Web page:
Indirect comparison meta-analysis of aspirin therapy after coronary surgeryBMJ 2003; 327 doi: https://doi.org/10.1136/bmj.327.7427.1309 (Published 04 December 2003) Cite this as: BMJ 2003;327:1309
- Eric Lim, specialist registrar in cardiothoracic surgery ()1,
- Ziad Ali, senior house officer in cardiothoracic surgery1,
- Ayyaz Ali, clinical fellow in cardiothoracic surgery1,
- Tom Routledge, specialist registrar in cardiothoracic surgery1,
- Lyn Edmonds, clinical library manager2,
- Douglas G Altman, professor of statistics in medicine3,
- Stephen Large, consultant cardiothoracic surgeon1
- 1Department of Cardiothoracic Surgery, Papworth Hospital, Cambridge CB3 8RE
- 2Clinical Library Service, Papworth Hospital
- 3Cancer Research UK/NHS Centre for Statistics in Medicine, Institute for Health Services, Oxford OX3 7LF
- Correspondence to: E Lim, Department of Cardiothoracic Surgery, Royal Brompton Hospital, London SW3 6NP
- Accepted 30 September 2003
Objectives To evaluate the efficacy of low and medium dose aspirin therapy after coronary surgery by using an indirect comparison meta-analysis.
Data sources Systematic literature search of Medline, Embase, Cochrane controlled trials register, and trial register sites on the internet.
Study selection Outcome was evaluated by angiography and reported as graft occlusion and rate of events in patients. Trials that did not include aspirin as the sole therapy or did not have a placebo control arm were excluded. Articles were assessed for eligibility and quality and grouped according to dosage. The estimated difference in effect of low and medium dose aspirin on graft occlusion was obtained by combining the estimated log relative risks of low dose with placebo and medium dose with placebo.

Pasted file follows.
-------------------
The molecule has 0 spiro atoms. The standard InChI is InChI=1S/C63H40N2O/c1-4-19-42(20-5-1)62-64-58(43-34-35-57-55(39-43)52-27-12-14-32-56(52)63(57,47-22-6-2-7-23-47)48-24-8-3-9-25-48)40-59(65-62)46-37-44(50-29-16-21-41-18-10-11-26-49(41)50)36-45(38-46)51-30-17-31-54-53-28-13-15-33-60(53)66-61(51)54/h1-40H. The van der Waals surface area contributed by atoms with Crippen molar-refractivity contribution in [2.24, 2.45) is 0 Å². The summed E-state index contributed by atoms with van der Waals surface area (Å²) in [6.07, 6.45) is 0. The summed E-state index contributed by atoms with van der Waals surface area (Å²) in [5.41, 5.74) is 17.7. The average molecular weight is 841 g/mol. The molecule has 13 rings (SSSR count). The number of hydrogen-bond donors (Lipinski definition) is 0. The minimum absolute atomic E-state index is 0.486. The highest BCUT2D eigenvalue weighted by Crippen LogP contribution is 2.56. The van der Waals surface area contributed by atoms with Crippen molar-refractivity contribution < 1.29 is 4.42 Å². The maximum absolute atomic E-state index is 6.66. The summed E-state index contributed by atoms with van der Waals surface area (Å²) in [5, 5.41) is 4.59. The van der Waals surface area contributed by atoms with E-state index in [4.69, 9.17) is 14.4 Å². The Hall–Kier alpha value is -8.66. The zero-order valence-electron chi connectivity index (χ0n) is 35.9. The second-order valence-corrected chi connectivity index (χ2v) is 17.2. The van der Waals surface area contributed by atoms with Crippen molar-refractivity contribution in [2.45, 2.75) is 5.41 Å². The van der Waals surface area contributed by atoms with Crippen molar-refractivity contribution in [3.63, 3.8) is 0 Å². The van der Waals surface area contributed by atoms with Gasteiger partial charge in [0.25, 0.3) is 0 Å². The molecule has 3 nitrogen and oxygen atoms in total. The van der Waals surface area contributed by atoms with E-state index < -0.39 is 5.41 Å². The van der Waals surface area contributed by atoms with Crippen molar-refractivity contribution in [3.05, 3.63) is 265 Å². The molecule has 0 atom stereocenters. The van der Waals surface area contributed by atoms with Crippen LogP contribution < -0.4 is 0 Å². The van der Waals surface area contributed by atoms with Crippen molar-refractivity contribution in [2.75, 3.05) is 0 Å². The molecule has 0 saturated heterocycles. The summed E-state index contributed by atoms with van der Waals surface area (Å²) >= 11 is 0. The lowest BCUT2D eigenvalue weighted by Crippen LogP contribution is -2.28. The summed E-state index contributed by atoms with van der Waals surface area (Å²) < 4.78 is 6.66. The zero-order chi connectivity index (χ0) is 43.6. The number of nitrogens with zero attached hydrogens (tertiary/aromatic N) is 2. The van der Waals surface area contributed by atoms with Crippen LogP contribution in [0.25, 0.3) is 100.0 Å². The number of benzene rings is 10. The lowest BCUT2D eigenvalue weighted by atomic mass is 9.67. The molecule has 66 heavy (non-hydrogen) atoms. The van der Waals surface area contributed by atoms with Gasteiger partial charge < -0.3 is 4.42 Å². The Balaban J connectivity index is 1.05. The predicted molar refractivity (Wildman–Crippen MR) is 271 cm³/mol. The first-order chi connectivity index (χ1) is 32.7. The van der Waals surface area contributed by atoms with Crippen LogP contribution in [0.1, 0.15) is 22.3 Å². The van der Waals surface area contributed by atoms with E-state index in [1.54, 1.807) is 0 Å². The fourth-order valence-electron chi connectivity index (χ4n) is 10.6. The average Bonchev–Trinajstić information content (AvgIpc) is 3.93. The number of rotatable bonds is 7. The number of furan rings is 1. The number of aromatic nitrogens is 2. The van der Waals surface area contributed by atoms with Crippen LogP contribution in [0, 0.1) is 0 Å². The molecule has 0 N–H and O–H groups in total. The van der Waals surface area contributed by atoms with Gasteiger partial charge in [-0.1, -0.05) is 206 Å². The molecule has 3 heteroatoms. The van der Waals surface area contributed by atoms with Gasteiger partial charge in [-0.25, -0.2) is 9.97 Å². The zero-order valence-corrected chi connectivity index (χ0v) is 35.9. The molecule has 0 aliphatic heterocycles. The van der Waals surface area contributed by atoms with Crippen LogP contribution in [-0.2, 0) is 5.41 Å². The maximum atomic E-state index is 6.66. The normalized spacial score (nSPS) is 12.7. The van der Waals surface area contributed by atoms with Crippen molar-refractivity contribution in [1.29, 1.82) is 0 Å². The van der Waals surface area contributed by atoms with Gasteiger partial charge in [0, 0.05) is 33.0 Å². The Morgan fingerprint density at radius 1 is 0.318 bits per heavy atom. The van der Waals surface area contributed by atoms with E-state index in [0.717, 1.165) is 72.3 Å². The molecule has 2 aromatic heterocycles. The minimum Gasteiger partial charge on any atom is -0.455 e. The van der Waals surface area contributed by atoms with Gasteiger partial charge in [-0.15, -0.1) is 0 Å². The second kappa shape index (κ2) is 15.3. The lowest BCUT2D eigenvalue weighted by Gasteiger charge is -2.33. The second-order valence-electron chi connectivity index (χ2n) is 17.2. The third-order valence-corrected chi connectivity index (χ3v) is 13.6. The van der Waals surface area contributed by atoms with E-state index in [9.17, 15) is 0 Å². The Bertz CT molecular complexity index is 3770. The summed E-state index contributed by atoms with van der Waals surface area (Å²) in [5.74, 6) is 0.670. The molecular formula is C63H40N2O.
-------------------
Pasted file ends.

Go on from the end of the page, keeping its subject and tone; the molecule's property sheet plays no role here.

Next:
Results For graft occlusion, the medium dose trials yielded a relative risk reduction of 45% compared with 26% for the low dose trials. The greater effect in the medium dose trials is summarised by a relative risk ratio of 0.74 (95% confidence interval 0.52 to 1.06; P = 0.10) for graft occlusion and 0.81 (0.57 to 1.16; P = 0.25) for events in patients.
Conclusions Medium dose aspirin may more successfully reduce graft occlusion than low dose regimens within the first year after coronary surgery.
Contributors EL had the original idea for the study, designed the study, abstracted data, drafted the manuscript, and is guarantor. ZA and AA carried out the data abstraction, designed the study, and assisted in drafting the manuscript. TR carried out data abstraction and assisted in drafting the manuscript. LE performed the literature search and assisted in drafting the manuscript. DGA performed the statistical analysis, designed the study, and drafted the manuscript. SL assisted in drafting the manuscript
Competing interests None declared
Ethical approval Not required.